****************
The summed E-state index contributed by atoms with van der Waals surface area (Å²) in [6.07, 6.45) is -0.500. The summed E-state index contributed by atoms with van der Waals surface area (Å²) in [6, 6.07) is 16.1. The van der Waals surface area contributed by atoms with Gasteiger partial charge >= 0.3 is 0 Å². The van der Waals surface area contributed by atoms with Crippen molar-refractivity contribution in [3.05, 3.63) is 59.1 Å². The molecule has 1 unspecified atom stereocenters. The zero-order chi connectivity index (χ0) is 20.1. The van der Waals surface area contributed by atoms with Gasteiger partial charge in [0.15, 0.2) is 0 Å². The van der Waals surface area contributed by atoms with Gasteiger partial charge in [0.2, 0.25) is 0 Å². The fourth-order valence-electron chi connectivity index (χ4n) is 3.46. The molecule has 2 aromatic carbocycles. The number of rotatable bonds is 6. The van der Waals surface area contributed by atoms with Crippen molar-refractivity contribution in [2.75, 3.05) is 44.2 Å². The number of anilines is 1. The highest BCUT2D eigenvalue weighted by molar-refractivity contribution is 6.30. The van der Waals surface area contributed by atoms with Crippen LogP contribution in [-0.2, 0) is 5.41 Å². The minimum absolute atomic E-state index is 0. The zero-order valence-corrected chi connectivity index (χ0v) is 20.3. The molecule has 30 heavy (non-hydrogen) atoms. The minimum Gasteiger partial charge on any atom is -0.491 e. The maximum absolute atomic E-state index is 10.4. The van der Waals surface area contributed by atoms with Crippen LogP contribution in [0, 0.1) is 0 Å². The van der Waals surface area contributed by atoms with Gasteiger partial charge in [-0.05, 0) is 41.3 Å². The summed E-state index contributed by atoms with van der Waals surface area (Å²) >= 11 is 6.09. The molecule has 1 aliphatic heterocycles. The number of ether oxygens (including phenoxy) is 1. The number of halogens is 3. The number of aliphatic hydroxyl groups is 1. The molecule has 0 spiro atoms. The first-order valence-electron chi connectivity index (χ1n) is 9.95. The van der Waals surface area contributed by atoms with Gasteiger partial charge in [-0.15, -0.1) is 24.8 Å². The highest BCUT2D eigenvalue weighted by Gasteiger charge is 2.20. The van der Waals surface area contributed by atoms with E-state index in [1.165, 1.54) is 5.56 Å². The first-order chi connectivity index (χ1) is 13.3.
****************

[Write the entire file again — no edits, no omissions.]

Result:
The summed E-state index contributed by atoms with van der Waals surface area (Å²) in [6.07, 6.45) is -0.500. The summed E-state index contributed by atoms with van der Waals surface area (Å²) in [6, 6.07) is 16.1. The van der Waals surface area contributed by atoms with Gasteiger partial charge >= 0.3 is 0 Å². The van der Waals surface area contributed by atoms with Crippen molar-refractivity contribution in [3.05, 3.63) is 59.1 Å². The molecule has 1 unspecified atom stereocenters. The zero-order chi connectivity index (χ0) is 20.1. The van der Waals surface area contributed by atoms with Gasteiger partial charge in [0.15, 0.2) is 0 Å². The van der Waals surface area contributed by atoms with Gasteiger partial charge in [0.2, 0.25) is 0 Å². The fourth-order valence-electron chi connectivity index (χ4n) is 3.46. The molecule has 2 aromatic carbocycles. The number of rotatable bonds is 6. The van der Waals surface area contributed by atoms with Crippen molar-refractivity contribution in [2.75, 3.05) is 44.2 Å². The number of anilines is 1. The highest BCUT2D eigenvalue weighted by molar-refractivity contribution is 6.30. The van der Waals surface area contributed by atoms with Crippen LogP contribution in [-0.2, 0) is 5.41 Å². The minimum absolute atomic E-state index is 0. The zero-order valence-corrected chi connectivity index (χ0v) is 20.3. The molecule has 30 heavy (non-hydrogen) atoms. The minimum Gasteiger partial charge on any atom is -0.491 e. The maximum absolute atomic E-state index is 10.4. The van der Waals surface area contributed by atoms with Crippen LogP contribution in [0, 0.1) is 0 Å². The van der Waals surface area contributed by atoms with Gasteiger partial charge in [-0.05, 0) is 41.3 Å². The summed E-state index contributed by atoms with van der Waals surface area (Å²) >= 11 is 6.09. The molecule has 1 aliphatic heterocycles. The number of ether oxygens (including phenoxy) is 1. The number of halogens is 3. The number of aliphatic hydroxyl groups is 1. The molecule has 0 spiro atoms. The first-order valence-electron chi connectivity index (χ1n) is 9.95. The van der Waals surface area contributed by atoms with Gasteiger partial charge in [-0.15, -0.1) is 24.8 Å². The highest BCUT2D eigenvalue weighted by Gasteiger charge is 2.20. The van der Waals surface area contributed by atoms with E-state index in [1.165, 1.54) is 5.56 Å². The first-order chi connectivity index (χ1) is 13.3.